California’s top air agency strongly condemns EPA’s move to allow high-polluting, older trucks on roads
For immediate release
SACRAMENTO – Decades of clean air progress stand to be reversed if the U.S. EPA opts to repeal its rule on limiting production of “glider kits,” said Steve Cliff, Deputy Executive Officer of the California Air Resources Board, testifying at a public hearing today at EPA headquarters in Washington D.C.
A ‘glider kit’ is a new truck chassis and cab that includes a refurbished diesel engine and power train. In almost every case, these kits include much older so-called ‘pre-emission’ engines from 10, 15 and up to 20 years ago. These engines evade current diesel-powered truck tailpipe standards. As a result, compared to current clean trucks, they emit massive amounts of smog-forming pollution and toxic carcinogenic soot, directly impacting public health.
“If you enjoy driving behind a truck belching clouds of black carcinogenic smoke, you can thank EPA for putting many more of them on the roads, rather than cleaner modern models,” said CARB Chair Mary D. Nichols. “This illegal effort by EPA will open the floodgates to allow unlimited numbers of old and dirty trucks to pour onto our streets and highways masquerading as brand new clean trucks.”
The requirements for glider kits, set to go into effect in January 2018, were developed during three years of close coordination between CARB and the EPA. The current EPA Administrator – who was not part of that process – now seeks to repeal the requirements, effectively eliminating any cap on the number of kits that can be manufactured within a given time frame.
Glider kits are legitimately used when compliant trucks are damaged leaving the chassis unusable but the engine intact. But recently some manufacturers have been abusing the glider provisions to build vehicles with no emission controls, and market them as new trucks.
Currently, some 10,000 ‘glider kits’ are sold each year, about one out of 20 heavy-duty (Class 7 and 8) tractor trucks sold. This is a vastly greater number than just a decade ago. Repealing the current caps on glider kit production would essentially allow an unfettered number of older, dirty engines onto the market. These trucks lack filters that trap toxic diesel soot and also lack controls that limit smog-forming nitrogen oxides.
Based on U.S. EPA’s own testing this year, glider vehicle levels of NOx (oxides of nitrogen, a precursor to smog) were 4 to 40 times higher than those of modern trucks. Levels of diesel particulate matter (a toxic air contaminant linked to cancer and a host of respiratory and cardiac ills including asthma) were 50-450 times higher. CARB’s own analysis confirms these figures.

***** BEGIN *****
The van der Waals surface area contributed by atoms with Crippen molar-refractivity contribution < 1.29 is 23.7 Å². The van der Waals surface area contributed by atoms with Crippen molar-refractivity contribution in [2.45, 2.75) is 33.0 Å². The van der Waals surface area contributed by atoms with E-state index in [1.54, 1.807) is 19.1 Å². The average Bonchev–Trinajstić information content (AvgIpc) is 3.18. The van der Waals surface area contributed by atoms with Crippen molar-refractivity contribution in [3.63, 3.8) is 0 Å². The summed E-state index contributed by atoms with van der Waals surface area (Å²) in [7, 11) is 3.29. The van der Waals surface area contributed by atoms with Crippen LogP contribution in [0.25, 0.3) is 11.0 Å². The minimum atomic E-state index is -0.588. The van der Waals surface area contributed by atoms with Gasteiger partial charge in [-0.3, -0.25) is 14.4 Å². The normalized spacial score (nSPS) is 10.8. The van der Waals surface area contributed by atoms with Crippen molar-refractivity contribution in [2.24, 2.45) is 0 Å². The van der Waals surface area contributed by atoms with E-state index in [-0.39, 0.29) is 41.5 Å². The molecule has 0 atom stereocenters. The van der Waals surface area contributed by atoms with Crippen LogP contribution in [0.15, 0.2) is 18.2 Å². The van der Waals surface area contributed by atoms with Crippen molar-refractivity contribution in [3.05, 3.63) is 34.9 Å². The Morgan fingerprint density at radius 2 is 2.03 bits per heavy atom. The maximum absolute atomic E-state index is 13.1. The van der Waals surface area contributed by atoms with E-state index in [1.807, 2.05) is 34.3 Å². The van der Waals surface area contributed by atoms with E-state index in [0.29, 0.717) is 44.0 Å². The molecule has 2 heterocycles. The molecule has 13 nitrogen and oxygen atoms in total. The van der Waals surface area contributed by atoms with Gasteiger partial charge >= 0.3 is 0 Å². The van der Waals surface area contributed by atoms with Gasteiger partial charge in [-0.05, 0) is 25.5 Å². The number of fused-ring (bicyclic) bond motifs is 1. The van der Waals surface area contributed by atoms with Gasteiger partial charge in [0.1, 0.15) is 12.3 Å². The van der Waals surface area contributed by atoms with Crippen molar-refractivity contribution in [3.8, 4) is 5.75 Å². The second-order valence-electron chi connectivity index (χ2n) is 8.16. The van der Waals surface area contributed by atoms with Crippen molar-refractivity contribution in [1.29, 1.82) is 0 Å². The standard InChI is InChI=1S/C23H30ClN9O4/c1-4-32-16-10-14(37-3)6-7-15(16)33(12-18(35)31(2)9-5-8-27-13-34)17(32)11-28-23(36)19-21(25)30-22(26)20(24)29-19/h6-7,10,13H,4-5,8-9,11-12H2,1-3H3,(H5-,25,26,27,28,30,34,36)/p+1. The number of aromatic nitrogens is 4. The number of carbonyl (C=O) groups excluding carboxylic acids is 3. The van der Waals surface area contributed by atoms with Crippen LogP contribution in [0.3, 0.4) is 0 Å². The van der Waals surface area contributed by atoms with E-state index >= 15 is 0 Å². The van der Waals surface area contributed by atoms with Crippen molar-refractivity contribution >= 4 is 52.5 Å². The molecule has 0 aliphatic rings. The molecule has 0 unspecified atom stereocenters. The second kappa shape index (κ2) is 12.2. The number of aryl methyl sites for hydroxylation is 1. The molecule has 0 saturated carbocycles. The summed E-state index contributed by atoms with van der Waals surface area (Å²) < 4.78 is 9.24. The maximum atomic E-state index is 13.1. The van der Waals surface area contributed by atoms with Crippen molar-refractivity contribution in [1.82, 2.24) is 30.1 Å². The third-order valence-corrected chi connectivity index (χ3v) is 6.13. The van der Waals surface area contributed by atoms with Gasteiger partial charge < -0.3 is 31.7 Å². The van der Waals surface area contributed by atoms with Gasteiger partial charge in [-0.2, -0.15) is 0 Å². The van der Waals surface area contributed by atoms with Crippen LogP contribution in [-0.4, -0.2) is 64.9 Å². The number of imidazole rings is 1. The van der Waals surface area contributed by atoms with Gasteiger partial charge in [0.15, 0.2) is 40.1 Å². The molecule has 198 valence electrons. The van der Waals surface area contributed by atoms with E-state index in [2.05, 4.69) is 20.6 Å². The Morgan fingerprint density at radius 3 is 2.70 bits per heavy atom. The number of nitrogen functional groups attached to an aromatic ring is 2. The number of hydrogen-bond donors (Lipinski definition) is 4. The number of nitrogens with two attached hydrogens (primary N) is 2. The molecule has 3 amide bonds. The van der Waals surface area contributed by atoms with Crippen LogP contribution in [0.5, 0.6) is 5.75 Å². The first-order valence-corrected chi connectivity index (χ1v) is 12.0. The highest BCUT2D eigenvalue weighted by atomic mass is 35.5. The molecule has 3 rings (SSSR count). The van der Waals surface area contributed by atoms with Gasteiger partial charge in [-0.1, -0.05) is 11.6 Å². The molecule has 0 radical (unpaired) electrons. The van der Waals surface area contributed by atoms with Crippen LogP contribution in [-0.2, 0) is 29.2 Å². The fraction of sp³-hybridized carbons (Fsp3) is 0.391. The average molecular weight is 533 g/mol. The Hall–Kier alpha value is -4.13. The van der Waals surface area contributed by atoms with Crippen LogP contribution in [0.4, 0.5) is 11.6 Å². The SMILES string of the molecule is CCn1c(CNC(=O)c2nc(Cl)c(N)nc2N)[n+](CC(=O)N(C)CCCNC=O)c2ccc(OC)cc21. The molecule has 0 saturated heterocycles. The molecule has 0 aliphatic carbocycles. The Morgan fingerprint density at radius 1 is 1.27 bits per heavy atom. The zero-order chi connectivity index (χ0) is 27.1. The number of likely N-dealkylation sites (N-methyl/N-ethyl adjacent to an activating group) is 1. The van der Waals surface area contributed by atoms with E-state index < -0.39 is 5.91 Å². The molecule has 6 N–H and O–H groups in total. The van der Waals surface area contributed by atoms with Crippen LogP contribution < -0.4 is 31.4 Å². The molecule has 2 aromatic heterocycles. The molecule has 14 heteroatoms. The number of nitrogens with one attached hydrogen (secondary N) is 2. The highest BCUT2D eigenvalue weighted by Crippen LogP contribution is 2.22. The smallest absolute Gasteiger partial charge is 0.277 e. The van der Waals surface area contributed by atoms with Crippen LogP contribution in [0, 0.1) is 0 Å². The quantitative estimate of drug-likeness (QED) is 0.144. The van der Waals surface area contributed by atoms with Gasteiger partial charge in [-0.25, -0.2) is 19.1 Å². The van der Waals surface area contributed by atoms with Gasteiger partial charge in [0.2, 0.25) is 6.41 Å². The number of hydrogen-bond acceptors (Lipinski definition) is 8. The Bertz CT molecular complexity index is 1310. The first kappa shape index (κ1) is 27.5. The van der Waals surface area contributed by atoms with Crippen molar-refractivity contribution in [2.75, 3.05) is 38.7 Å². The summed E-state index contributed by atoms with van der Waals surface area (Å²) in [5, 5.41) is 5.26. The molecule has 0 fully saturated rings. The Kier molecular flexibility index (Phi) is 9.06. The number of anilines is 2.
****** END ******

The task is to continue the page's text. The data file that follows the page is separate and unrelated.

According to Cliff, repealing the rule and allowing unlimited numbers of glider kits on the road will damage public health. CARB analysis determined that a single pre-emission engine in a new glider kit puts out the equivalent of up to 450 modern trucks (with engines from 2010 or later).
In fact, these glider kit trucks are so dirty that if they made up less than 7 percent of all medium- and heavy-duty trucks in California the pollution they emit would completely offset the clean-air benefits of California’s current efforts to clean up the state’s diesel trucks and buses. This puts Californians at risk, and would make it impossible for California to meet our federally mandated air quality standards.
Cliff also noted that allowing unlimited numbers of dirty glider kit trucks destroys the current regulatory level playing field for diesel truck manufacturers. “It has been a major undertaking on the part of U.S. manufacturers to integrate complex emission controls into their heavy-duty diesel engines,” he said in his testimony. “[They] have made significant financial investments and have structured their future product plans taking these investments and emission control commitments into account.”
Cliff added that “if EPA continues to shirk its duty to protect the public’s health and welfare and our nation’s air quality…[it] would put engine manufacturers that have invested significant resources to comply with current emission standards at a competitive disadvantage.”
Since 2000, California has led the nation and the world in developing strong programs to reduce air pollution from all diesel sources including ships, trucks, buses and passenger vehicles. Specifically, California’s Truck and Bus Regulation calls for all heavy-duty trucks to have 2010 or newer engines in place by 2023.
Cliff urged EPA representatives to listen to public health advocates, air quality agency representatives and manufacturers present at the hearing, united in their opposition to the glider rule repeal. He also reminded the EPA representatives to follow through on its mandate to protect the environment and its “duty to protect air quality and the health of Americans.”